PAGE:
Immigration Law

Sessions warns that 'sanctuary cities' may lose Department of Justice block grants

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Jeff Sessions

U.S. Attorney General Jeff Sessions.

Attorney General Jeff Sessions warned on Monday that the Department of Justice will withhold and even claw back law-enforcement block grants to “sanctuary” jurisdictions that fail to demonstrate compliance with a federal law that requires sharing of immigration information.

At a White House appearance, Sessions spoke about the danger created when law enforcement fails to comply with federal requests to detain immigrants charged or convicted against serious crimes, report the Washington Post, the Los Angeles Times, the Hill and the Washington Times. Portions of his speech broadcast online closely followed his prepared remarks.

He cited a recent Department of Homeland Security report that showed that, in just one week, there were more than 200 instances of jurisdictions that refused to honor requests by U.S. Immigration and Customs Enforcement to detain immigrants charged or convicted of a serious crime.

“The charges and convictions against these aliens include drug trafficking, hit and run, rape, sex offenses against a child and even murder,” Sessions said in his prepared remarks. “Such policies cannot continue. They make our nation less safe by putting dangerous criminals back on our streets.”

Sessions cited the case of Kate Steinle, who was allegedly shot and killed by an immigrant who was in the country illegally and had seven felony convictions. San Francisco had released the immigrant from custody despite a detainer request, Sessions said.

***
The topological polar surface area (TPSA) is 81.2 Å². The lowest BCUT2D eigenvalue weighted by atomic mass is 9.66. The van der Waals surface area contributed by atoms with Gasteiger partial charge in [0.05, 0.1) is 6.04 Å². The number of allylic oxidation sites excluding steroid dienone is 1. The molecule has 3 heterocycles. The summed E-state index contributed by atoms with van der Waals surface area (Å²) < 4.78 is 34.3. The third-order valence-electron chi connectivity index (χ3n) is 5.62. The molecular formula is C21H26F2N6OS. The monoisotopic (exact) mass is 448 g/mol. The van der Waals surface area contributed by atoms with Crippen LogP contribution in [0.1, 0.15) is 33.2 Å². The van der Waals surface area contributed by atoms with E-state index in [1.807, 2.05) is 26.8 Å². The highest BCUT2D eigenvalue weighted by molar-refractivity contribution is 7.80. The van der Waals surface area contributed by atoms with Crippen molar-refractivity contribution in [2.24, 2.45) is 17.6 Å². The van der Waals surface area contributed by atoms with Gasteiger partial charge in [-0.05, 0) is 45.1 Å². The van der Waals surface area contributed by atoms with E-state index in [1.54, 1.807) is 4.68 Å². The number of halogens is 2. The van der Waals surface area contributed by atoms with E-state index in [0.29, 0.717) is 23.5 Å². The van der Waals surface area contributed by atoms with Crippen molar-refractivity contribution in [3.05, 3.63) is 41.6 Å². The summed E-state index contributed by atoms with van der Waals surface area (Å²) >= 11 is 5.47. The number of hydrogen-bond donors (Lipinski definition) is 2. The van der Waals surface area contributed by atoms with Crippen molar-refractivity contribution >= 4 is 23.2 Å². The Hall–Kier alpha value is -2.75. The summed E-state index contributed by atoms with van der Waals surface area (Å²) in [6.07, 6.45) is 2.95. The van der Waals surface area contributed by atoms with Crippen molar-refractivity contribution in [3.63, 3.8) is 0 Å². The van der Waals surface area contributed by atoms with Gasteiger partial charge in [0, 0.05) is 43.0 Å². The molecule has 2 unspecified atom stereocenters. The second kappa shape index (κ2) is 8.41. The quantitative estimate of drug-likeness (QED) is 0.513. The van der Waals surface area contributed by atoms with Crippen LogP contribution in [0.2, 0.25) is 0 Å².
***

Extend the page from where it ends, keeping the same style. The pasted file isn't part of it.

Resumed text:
Sessions said he would require jurisdictions seeking DOJ grants to certify compliance with Section 1373, a federal law that bars local law enforcement agencies from refusing to share immigration status information with federal authorities. He also said the department would “take all lawful steps to claw back any funds” awarded to jurisdictions that violate Section 1373.

It is unclear, the Washington Post reports, which jurisdictions could lose money for noncompliance. Some cities that bar disclosure of immigration information have exceptions. And refusing a detainer request is not a violation of Section 1373.

The Obama administration had issued guidance last July requiring jurisdictions to certify compliance with Section 1373 to be eligible for grants through the DOJ’s Office of Justice Programs, Sessions said.

President Donald Trump signed an executive order in January that calls for an examination of ways to withhold federal grant money to sanctuary cities that don’t report immigrants in the country illegally to federal authorities.

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